1. Limited time only! Sign up for a free 30min personal tutor trial with Chegg Tutors
    Dismiss Notice
Dismiss Notice
Join Physics Forums Today!
The friendliest, high quality science and math community on the planet! Everyone who loves science is here!

To find atomic polarizability

  1. Nov 11, 2005 #1
    The Charge density of an electron cloud for a Hydrogen atom is given by:
    [tex]\rho (r) = \left(\frac{q}{\pi a^3}\right)e^{\frac{-2r}{a}}[/tex]
    Find its polarizability([itex]\alpha [/itex]).

    My work:

    Dipole moment p is:
    [tex]\vec p = \alpha \vec E[/tex]

    I need to calculate the electric field first.
    The electric field is given by Gauss's law:
    [tex]\vec E = \left(\frac{1}{4\pi \epsilon_0}\right)\frac{Q_{total}}{r^2}\hat r[/tex]

    [tex]Q_{total} = \int_{0}^{r} \rho (r)d\tau[/tex]

    [tex]Q_{total} = \int_{0}^{r} \left(\frac{q}{\pi a^3}\right) e^{\frac{-2r}{a}} 4\pi r^2 dr[/tex]

    [tex]Q_{total} = \frac{4q}{a^3} \int^{r}_{0} e^{\frac{-2r}{a}} r^2 dr[/tex]

    How is this integral evaluated?
    Last edited: Nov 11, 2005
  2. jcsd
  3. Nov 11, 2005 #2


    User Avatar
    Science Advisor
    Homework Helper

    Integrate by parts. (*groan*)
  4. Nov 12, 2005 #3
    :yuck: Thought so, but is there an appropriate substitution for the e^() term?
  5. Nov 12, 2005 #4
    This is a very easy one. You will need two steps in the integration by parts. Just start like this

    [tex] \frac{4q}{a^3} \int^{r}_{0} e^{\frac{-2r}{a}} r^2 dr = \frac{-a}{2} \frac{4q}{a^3} \int^{r}_{0} r^2 de^{\frac{-2r}{a}} [/tex]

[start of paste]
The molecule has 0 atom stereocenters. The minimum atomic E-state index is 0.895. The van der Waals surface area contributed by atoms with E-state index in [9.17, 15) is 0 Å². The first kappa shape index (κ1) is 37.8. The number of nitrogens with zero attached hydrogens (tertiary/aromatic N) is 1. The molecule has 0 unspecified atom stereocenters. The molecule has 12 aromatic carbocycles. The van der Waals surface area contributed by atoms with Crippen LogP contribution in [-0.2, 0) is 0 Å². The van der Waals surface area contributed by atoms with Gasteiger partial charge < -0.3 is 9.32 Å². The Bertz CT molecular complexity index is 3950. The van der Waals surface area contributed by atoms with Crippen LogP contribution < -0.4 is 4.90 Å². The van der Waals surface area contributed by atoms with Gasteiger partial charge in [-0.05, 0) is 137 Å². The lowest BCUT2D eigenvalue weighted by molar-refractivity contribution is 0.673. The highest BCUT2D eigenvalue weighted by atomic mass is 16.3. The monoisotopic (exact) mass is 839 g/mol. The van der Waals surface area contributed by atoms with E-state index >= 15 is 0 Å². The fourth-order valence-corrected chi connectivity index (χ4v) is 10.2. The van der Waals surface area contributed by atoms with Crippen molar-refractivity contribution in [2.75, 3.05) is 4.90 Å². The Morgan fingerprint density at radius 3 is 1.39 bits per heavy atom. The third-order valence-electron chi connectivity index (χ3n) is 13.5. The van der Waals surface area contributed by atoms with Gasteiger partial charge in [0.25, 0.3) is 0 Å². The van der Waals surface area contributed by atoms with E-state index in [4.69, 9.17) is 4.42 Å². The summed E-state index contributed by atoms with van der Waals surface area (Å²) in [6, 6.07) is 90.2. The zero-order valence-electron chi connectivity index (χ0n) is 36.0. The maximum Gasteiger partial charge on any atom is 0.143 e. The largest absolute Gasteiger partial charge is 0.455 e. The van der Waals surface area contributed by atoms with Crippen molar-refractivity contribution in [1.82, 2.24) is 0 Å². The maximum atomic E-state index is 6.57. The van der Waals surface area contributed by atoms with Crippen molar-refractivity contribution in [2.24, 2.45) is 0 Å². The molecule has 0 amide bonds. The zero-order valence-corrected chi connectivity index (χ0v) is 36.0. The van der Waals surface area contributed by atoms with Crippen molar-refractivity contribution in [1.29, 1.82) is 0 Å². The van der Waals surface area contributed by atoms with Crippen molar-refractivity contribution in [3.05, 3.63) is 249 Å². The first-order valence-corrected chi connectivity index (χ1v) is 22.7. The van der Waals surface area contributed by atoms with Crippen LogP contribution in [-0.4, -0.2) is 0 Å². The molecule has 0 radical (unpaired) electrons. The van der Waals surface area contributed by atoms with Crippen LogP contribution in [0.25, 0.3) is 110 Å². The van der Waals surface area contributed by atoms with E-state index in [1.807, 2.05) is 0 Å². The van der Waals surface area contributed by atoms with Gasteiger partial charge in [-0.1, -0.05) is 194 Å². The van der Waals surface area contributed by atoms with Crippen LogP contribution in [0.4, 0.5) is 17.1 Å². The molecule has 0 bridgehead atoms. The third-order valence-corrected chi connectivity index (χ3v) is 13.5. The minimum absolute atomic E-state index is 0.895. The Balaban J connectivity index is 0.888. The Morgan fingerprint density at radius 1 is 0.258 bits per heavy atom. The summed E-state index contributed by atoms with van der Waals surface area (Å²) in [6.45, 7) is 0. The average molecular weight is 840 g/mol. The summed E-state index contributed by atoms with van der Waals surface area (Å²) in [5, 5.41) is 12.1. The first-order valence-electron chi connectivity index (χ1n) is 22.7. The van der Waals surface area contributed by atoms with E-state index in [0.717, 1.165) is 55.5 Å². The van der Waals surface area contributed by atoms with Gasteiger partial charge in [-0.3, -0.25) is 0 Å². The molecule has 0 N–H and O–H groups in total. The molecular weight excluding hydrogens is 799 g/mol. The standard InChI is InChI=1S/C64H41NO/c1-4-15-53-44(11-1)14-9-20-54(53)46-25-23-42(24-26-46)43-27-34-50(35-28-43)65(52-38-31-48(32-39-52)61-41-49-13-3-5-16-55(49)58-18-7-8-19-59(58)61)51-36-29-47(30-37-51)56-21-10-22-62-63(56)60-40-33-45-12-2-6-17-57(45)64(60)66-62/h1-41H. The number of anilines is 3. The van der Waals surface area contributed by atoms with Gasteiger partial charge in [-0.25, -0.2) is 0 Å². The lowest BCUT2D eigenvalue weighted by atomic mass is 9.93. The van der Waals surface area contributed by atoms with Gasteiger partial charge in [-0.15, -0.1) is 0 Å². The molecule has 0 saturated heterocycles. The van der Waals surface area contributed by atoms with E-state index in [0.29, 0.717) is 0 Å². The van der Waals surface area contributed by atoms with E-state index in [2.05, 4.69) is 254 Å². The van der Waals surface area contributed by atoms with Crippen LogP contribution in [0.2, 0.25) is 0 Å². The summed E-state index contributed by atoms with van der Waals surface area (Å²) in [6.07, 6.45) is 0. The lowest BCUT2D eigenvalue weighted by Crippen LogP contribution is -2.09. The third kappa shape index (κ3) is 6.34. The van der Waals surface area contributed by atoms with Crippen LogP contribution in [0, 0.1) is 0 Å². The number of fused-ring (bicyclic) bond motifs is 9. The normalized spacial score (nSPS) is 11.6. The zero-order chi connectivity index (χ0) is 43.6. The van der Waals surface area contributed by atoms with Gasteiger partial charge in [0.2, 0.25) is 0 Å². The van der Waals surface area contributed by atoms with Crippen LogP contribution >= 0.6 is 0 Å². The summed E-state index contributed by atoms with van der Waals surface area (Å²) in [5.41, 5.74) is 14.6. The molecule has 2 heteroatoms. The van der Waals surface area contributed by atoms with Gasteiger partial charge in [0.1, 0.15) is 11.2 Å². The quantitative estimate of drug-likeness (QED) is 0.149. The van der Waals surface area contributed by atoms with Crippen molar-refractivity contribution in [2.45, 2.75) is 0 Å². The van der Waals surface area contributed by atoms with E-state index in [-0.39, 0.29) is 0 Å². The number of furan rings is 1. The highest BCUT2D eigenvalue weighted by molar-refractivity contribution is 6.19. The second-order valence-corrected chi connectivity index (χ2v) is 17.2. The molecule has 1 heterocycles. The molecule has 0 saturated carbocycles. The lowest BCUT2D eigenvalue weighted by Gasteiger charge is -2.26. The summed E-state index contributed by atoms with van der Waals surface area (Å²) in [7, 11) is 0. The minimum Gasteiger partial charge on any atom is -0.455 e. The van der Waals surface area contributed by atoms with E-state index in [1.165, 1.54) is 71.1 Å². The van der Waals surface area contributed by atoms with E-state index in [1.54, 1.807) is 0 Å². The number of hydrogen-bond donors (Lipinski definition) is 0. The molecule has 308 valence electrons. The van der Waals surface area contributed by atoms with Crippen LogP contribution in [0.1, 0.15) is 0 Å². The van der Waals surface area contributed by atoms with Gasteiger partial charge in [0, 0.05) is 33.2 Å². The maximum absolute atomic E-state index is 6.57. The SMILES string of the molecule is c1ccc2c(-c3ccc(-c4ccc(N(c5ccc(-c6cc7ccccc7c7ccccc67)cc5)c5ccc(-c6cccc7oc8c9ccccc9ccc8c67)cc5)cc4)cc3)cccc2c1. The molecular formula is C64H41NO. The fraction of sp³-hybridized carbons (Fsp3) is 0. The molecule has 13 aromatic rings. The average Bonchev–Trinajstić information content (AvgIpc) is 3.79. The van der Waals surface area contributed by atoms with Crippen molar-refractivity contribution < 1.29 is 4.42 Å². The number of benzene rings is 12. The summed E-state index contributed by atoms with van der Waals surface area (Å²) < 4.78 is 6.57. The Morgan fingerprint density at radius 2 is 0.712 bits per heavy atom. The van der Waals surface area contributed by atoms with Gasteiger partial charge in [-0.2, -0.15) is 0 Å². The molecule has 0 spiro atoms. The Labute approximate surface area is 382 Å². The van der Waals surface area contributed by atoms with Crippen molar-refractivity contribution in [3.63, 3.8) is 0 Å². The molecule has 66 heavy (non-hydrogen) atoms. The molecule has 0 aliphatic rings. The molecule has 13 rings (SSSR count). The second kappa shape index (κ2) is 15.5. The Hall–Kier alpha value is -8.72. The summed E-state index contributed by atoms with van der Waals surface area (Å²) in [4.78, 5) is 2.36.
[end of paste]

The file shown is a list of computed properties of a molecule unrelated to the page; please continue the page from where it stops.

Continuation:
6. Nov 12, 2005 #5
    You don't really need one but I suppose you could go with r'=2r/a to simplify the algebra a little bit.
  7. Nov 12, 2005 #6
    Thanks, marlon and inha, I'll try it.
  8. Nov 15, 2005 #7
    OK, the integration part was pretty lengthy and I found the magnitude of the electric field of the electron cloud.
    [tex]E_e = \left(\frac{1}{4\pi \epsilon_0}\right)\frac{q}{r^2}\left(1 - e^{\frac{-2r}{a}} \left(1 + \frac{2r}{a} + \frac{2r^2}{a^2}\right)\right)[/tex]

    This is the field of the electron cloud. The proton will be shifted from r = 0 to a point 'd' where the applied field E equals field of the electron cloud.

    [tex]E = \left(\frac{1}{4\pi \epsilon_0}\right)\frac{q}{d^2}\left(1 - e^{\frac{-2d}{a}} \left(1 + \frac{2d}{a} + \frac{2d^2}{a^2}\right)\right)[/tex]

    How do I find the dipole moment term from this equation and hence the atomic polarizability?
    Last edited: Nov 15, 2005
Know someone interested in this topic? Share this thread via Reddit, Google+, Twitter, or Facebook